February 4, 2023

Texas Performing Arts unveils 2022-23 season, and a new slate of artists-in-residence

Three Austin-based artists will be in residence and develop new work


Texas Performing Arts unveiled it 2022-23 season of interdisciplinary performance, curated by executive and artistic director Bob Bursey.

Dance Theatre of Harlem; South Africa’s Vuyani Dance Theatre; Mexico’s indigenous-centered Makuyeika Theatre Collective; all-female ensemble Flor de Toloache; Italy’s Compagnia TPO (Teatro di Piazza o d’Occasione); and Sandbox Percussion are among those bringing shows to TPA, University of Texas’ performing arts presenter.

TPA will continue its innovative and much-needed artist-in-residence program that it created during the pandemic. Three artists of international renown who are based in the Austin area will receive support: interdisciplinary artist and creative director Kenyon Adams, playwright Virginia Grise, and choreographer Deborah Hay.

“This season we want to share the best in new performance from around the world,” Bursey said. “At the same time, we want to give a platform to leading artists who are based in Austin, reflecting the unique interplay of global perspectives and local creativity that is Austin.”

Tickets for TPA’s new season go on sale June 10 at 10 a.m. at

The artist-in-residence projects:

  • “Riding the Currents of the Wilding Wind,” Virginia Grise & Martha Gonzalez
    Oct. 20, 2022 

    In a performance lecture Austin-based playwright Virginia Grise discusses the process of adapting Helena María Viramontes’ 2007 novel “Their Dogs Came with Them” for the stage. In 2018, Grise adapted and staged the work at a medium security women’s prison in Goodyear, AZ with a team of collaborators from both inside and outside the prison. Grise and musical director Martha Gonzalez of the Grammy-Award winning band Quetzal are now creating a concept album and multimedia concert to tell the story of the destruction and displacement of a Mexican American community when six intersecting freeways were built right through the heart of a neighborhood. As part of her residency with Texas Performing Arts, Grise will discuss her process with collaborator Gonzalez and how their unique adaptation centers music (a mix of Mexican and Afro-Cuban rhythms, jazz, funk, rock, gospel, and R&B) as a driving narrative force.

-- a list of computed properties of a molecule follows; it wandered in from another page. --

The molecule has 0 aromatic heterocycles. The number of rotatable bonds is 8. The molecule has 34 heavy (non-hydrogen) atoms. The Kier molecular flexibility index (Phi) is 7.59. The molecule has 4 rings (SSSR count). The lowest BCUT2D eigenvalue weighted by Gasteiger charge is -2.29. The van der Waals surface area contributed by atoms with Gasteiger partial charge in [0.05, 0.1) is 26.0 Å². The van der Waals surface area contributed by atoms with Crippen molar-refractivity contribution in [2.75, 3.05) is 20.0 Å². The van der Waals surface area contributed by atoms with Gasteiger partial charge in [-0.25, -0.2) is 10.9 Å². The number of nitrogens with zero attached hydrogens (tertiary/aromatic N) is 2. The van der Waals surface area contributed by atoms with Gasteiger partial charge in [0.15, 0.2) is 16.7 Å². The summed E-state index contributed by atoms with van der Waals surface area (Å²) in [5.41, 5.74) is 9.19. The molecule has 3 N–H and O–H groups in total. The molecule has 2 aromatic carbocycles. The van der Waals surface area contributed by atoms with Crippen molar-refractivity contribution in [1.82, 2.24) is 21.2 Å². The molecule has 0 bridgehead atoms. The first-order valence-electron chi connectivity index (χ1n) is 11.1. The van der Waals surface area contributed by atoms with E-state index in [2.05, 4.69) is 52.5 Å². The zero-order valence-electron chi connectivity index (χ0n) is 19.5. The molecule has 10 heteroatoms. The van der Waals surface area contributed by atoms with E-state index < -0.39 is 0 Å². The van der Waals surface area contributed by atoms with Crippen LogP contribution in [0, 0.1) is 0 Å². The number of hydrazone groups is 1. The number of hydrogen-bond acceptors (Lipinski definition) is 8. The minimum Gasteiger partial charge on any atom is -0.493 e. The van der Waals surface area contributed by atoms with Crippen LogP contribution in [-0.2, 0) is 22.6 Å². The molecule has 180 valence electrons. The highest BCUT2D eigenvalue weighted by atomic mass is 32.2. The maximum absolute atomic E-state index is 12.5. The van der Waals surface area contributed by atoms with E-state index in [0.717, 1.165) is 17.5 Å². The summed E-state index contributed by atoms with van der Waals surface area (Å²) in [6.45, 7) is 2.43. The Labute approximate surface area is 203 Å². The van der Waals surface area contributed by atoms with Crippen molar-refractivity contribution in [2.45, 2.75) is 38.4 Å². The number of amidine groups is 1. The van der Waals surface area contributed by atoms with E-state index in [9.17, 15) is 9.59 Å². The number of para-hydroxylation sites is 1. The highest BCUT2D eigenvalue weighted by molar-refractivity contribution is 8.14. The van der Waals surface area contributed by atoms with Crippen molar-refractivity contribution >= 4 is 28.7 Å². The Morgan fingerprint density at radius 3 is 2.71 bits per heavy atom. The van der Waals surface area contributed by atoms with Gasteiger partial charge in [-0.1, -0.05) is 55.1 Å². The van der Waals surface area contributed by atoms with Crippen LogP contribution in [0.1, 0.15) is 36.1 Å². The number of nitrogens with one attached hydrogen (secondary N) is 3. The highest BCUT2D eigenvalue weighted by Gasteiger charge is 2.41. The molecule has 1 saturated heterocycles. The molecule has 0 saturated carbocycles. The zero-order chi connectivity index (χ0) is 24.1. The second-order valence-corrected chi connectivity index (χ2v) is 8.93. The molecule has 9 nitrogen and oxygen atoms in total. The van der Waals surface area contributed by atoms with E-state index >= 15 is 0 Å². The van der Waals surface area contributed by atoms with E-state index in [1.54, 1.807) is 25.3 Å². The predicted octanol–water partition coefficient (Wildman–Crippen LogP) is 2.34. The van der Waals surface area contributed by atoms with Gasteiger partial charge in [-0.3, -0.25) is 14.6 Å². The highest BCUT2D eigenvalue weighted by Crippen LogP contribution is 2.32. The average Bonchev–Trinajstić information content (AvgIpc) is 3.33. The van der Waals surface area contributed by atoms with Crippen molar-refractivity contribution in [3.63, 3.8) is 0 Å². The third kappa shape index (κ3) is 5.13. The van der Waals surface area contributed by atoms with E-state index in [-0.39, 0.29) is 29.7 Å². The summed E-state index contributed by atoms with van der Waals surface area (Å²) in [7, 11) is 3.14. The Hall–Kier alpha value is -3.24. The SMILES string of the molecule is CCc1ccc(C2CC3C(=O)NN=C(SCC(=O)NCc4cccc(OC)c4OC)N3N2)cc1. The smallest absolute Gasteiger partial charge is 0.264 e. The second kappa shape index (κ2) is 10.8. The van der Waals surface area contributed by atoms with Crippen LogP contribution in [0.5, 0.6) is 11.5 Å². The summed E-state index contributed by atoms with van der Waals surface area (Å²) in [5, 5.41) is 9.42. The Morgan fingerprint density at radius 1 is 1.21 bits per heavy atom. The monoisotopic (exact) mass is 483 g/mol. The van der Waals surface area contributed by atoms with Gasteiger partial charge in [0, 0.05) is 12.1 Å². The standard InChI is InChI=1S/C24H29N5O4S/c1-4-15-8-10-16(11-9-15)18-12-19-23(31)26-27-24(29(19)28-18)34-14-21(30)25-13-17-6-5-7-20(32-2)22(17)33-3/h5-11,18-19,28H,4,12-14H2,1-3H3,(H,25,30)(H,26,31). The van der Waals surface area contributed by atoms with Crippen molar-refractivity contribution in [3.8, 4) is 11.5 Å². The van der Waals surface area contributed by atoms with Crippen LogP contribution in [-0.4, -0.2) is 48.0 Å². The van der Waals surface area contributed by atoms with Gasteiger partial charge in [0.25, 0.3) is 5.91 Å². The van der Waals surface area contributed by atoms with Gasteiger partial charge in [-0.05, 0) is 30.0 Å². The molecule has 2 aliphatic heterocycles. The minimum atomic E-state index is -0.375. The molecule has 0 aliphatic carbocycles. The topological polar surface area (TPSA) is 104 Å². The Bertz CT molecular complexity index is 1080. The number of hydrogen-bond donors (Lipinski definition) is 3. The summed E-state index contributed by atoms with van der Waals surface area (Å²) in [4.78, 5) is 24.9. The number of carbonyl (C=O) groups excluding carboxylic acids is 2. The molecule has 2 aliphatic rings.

• ‘Cullberg: Works by Deborah Hay’
    Jan. 28, 2023
    Based in Austin since 1976, dance legend Deborah Hay recently established her archive at the Harry Ransom Center. She continues to create new work and evolve her practice at 80 years old. When pandemic-induced closures made the debut of her latest work with renowned Swedish contemporary dance company Cullberg impossible, Hay shifted gears. A series of solos were captured on video from the stage of Texas Performing Arts’ McCullough Theatre to allow the artistic dialog to continue. The resulting work, “Horse, the solos,” is a meditation on the climate crisis and modern survival, with new music by Austin-based composer Graham Reynolds. Said Hay: “‘Horse, the solos’ is choreographed in a manner that relies on an intuitive understanding of risk, efficiency, and survival. There is control in efficiency but not risk taking. Combined they establish the conditions for [the work].” For its U.S. premiere, Reynolds will perform the music live for the first time. The program will open with a rare solo performance by Hay. A performance of Hay’s 2004 masterpiece ‘The Match’ will kick off a day of performance, discussion, and film screenings.
  • “Compline,” Kenyon Adams
    Date to be announced 

    Through performance-based practices, Kenyon Adams seeks to reclaim or expand embodied ways of knowing, towards imagining and constructing sustainable futures.  Through his residency, he will develop “Compline,” a ritual performance work with vocal ensemble choir.  It is adapted from the liturgical practice of the “night prayer” in the Episcopal tradition of canonical hours (fixed prayer times.) The work will be the third piece in Adams’ cycle of three secular liturgies, “Watchnight: We Are Almost To Our Destination” which is inspired by the concept of “Watchnight” services developed within regional black church traditions in the Southeastern United States.

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